Ah, Spring! Mild weather returns to Chicago and our lecture halls overflow with fascinating guest speakers.
On May 6, I went to Spertus to hear Daniel Greene read from his 2011 book The Jewish Origins of Cultural Pluralism: The Menorah Association and American Diversity. Greene is the Vice President for Research and Academic Programs at Newberry Library, and this book is based on his Ph.D. thesis (completed at the University of Chicago in 2004).
In 1906, a group of Jewish students at Harvard came together to found the Harvard Menorah Society, an organization which rapidly spread to other prestigious universities and flourished in the decade prior to America’s entry into World War I. However, even though its institutional life was brief, the HMS had a profound influence, morphing from an extracurricular “club” into what we now call the academic discipline of “Jewish Studies.”
The next week, I met with Greene for a follow-up discussion. Why, I asked, did HMS members defined themselves as “Hebraists”?
“They’re trying to get themselves to fit into a model,” Greene explained. “Protestant academics [at Harvard and the other Ivy League colleges] will recognize the model of ‘Hebraic versus Hellenic’ [best-known from Matthew Arnold’s famous series of essays published as Culture and Anarchy in 1869.] They don’t want Jewish culture to be limited to Judaism as religion, and they don’t want to be associated with Yiddish speakers (‘The Yidds’). They want to fit in.
How do you ‘integrate’ and not disappear? That’s their struggle, but they really think they can do it. They want ‘Jewish Humanities’ fifty years before the Association for Jewish Studies is founded. These guys are a vanguard, and that’s what originally drew me to them.”
Visiting Authors: Leora Batnitzky
On April 19, I headed up to Northwestern to hear Princeton Professor Leora Batnitzky speak on “Private Faith, Public Religion: Tensions in Modern Jewish Thought.” In contrast to Greene, Batnitzky’s focus is more European than American, and her questions are more philosophical than historical.
Beginning with the rise of nation states in the mid-18th Century, the locus of political power shifted from self-governing Jewish communities to individual Jewish citizens. “The fundamental question for modern Jewish thought in all its variations thus becomes the follow,” said Batnitzky. “What value is there to Judaism in an age in which Jews do not have to be defined as Jews, at least from the perspective of the modern nation-state?”
During the Q&A, Batnitzky was asked if she was advocating for Jewish law in the public sphere. “Political order requires religion to be in the private sphere,” she said. “But religious people (of many religions) now want religion to be part of the public sphere. I’m saying we need to find a better way to conceptualize this.”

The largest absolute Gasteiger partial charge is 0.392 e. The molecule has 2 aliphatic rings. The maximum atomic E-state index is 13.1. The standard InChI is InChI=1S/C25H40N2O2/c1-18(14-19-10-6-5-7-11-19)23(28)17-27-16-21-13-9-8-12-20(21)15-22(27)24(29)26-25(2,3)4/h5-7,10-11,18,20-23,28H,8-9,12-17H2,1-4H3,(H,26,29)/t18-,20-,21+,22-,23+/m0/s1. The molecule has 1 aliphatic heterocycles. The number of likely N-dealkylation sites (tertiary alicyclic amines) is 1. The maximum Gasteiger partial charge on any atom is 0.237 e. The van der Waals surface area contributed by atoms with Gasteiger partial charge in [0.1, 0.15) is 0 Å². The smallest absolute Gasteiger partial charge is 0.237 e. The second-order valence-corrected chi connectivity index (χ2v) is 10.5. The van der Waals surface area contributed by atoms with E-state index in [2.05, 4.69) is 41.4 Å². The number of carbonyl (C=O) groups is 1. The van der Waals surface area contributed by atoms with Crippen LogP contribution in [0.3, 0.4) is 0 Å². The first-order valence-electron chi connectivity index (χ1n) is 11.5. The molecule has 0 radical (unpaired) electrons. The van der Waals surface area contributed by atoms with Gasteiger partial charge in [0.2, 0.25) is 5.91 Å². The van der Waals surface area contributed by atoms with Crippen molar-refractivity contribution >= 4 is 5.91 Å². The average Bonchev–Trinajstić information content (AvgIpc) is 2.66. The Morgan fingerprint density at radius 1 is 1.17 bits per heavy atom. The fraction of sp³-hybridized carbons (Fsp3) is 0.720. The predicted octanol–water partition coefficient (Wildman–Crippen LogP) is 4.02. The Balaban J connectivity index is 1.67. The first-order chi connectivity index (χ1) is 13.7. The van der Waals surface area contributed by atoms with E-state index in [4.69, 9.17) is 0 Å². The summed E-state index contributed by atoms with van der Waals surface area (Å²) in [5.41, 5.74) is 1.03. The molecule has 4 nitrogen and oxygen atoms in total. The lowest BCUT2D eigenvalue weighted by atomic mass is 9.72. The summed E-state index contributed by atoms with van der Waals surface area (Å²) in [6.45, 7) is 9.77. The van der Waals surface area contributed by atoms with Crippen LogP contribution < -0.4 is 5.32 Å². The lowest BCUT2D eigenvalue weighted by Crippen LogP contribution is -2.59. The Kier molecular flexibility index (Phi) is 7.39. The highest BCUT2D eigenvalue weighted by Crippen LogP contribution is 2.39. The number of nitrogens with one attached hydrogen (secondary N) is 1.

Like Greene’s The Jewish Origins of Cultural Pluralism, Batnitzky’s most recent book, How Judaism Became a Religion: An Introduction to Modern Jewish Thought, is a great read, a stimulating synthesis filled with challenging assertions from a wide range of authors including Moses Mendelssohn, Abraham Geiger, Hermann Cohen, Martin Buber, Zvi Yehuda Kook, Theodor Herzl, and Mordecai Kaplan.
Visiting Authors: Mindy Weisel
Sunday April 22 found me at Bryn Mawr Country Club in Lincolnwood for ORT’s annual “Lunch with a View.” This year’s special guest was Mindy Weisel, author of Touching Quiet: Reflections in Solitude, and editor of the collection Daughters of Absence: Transforming a Legacy of Loss.
Weisel is an artist, and her presentation was more aesthetic than intellectual. She showed slides of various paintings in which her father’s concentration camp number (A3146) was clearly visible, and she explained why her canvases feature a specific shade of blue: “my mother’s favorite color, cobalt blue, which I use every time I paint.”
Weisel’s work can be found in many museums including Hirshhorn Museum in Washington, D.C., The Israel Museum in Jerusalem, and The Jewish Museum in New York. In Chicago, she is represented by the Jean Albano Gallery on Superior. For full color samples visit her website: www.MindyWeisel.com.
Daughters of Absence—a collection of short pieces all written by the daughters of Holocaust survivors—contains this passage by journalist Kim Masters which seems to me to say it all: “It isn’t easy to be happy if you’re a Jew. As you float along on your happiness, the fingertips of the six million brush you from beneath like kelp reaching up from the bottom of the sea. You can hear their whispers. Some say, ‘Remember!’ Others say, ‘Beware!’ But some, perhaps including my grandparents, say, ‘Go with God.’ And sometimes, I think, some might even say, ‘Thank you for living.’”